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While it will cost a few more dollars, I would prefer to have any legal document (will or trust) prepared by a professional.  

I used John Wells to prepare my trust.  

Edited by tnhawk
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I don't know the group or the product. It may be a fine document, but I can assure you having an attorney you can call is worth paying a little more than going with the best price available.

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Thinking more for speed and convince.

What a reasonable price and time frame in the Nashville area for a trust?

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To be able to pass it along to family and have the wife and children listed for handling after Im gone.

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If you just did nothing, wouldn't that just happen naturally anyway?  Is this an especially valuable gun or collection?  And why would you want to name anyone "listed for handling?"   Just askin', trying to learn something here.

Edited by QuackerSmacker

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I think the confusion here is the distinction between a will/estate/trust fund and a Trust used for NFA items. Sounds like @Flyboy is refering to the latter. In that case not having one means if the items owner passes, the item(s)  must be surrendered. At least that is my understanding. 

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Correct, wanting to do a SBR and a Can, I want to be able to allow it to pass to the family. I understand that without a trust, if my wife was to handle it to even turn it in to LEO she would be breaking the law. A trust would as I understand it, allow for my wife and family to still it keep it legally.

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So no Info on time or price to have this done In surrounding area of Nashville??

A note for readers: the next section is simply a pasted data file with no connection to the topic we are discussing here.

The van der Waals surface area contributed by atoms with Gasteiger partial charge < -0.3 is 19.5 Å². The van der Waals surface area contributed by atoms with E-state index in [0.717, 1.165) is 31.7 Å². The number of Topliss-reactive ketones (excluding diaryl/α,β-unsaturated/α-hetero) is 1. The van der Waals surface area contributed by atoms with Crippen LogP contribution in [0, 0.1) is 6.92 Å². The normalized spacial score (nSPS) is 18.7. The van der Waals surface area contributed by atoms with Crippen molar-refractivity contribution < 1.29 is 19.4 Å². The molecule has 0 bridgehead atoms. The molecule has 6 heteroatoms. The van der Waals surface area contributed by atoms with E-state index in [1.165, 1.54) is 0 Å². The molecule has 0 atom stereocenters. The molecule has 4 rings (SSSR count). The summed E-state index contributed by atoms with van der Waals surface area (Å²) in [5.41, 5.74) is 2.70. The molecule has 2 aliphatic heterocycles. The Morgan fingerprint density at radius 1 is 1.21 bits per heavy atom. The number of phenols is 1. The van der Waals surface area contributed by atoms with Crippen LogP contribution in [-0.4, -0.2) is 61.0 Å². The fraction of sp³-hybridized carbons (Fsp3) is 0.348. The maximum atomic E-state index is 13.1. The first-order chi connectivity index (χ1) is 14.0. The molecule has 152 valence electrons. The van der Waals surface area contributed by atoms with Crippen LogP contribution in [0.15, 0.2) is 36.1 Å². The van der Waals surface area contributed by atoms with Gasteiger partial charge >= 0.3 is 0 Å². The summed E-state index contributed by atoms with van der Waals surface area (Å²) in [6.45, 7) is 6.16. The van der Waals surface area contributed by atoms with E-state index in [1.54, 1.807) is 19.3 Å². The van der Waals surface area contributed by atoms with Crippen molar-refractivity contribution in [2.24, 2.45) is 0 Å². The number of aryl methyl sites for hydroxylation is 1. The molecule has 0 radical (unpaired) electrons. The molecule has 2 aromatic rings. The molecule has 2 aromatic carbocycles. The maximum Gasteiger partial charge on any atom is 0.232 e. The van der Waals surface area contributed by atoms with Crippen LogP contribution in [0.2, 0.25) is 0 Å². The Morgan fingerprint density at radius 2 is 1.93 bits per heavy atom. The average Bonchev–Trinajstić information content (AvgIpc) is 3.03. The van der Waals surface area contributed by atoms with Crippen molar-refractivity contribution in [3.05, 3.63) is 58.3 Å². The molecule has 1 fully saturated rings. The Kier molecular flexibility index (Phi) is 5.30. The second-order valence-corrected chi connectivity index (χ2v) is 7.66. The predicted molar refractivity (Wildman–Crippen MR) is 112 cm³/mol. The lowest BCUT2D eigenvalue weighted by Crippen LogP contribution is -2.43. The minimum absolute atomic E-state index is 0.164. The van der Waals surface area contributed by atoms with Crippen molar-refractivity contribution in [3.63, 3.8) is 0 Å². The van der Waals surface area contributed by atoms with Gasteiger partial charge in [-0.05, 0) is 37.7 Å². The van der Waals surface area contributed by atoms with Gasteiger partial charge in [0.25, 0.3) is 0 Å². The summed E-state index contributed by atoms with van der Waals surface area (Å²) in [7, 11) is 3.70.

Edited by Flyboy

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I used John Welles as well, I believe it was around $250. Far as time just set up a meeting and it's done. I've never heard anything bad about the Nationalguntrust or the silencer shop trust but went with John because he came highly recommended. 

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I wonder if anyone, anywhere, ever, that has a written trust, has been told their trust wasn’t legally correct and their weapons seized?

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1 hour ago, DaveTN said:

I wonder if anyone, anywhere, ever, that has a written trust, has been told their trust wasn’t legally correct and their weapons seized?

https://www.guntrustguru.com/faqs

Scroll down and you'll see where a woman in TX had a self prepared revocable trust declared invalid (aka not worth the paper used).  Does not mention any weapons being seized.

Also states that the ATF has not questioned the validity of any gun trusts, but don't know how recent the info in this link is.  The ATF cannot just "declare" a trust invalid, only a court of law could make that determination.

The author also seems to create some confusion with his wording of "revocable living trust" and a NFA gun trust interchangeably.  In my mind, the two should not be used in this manner.  A revocable living trust is a legal document just like the NFA gun trust is, but the two have totally different objectives IMO.  The two have similar powers, terminology and objectives, and could be created/controlled under one document but only a well versed estate planning attorney familiar with ATF regs should be consulted if this is desired.  A "canned" or boilerplate trust document from an online source  would create some interesting legal issues IMO.  

I would use separate lawyers for each purpose but make sure both lawyers are aware of my intentions, so things would be laid out as I desired. 

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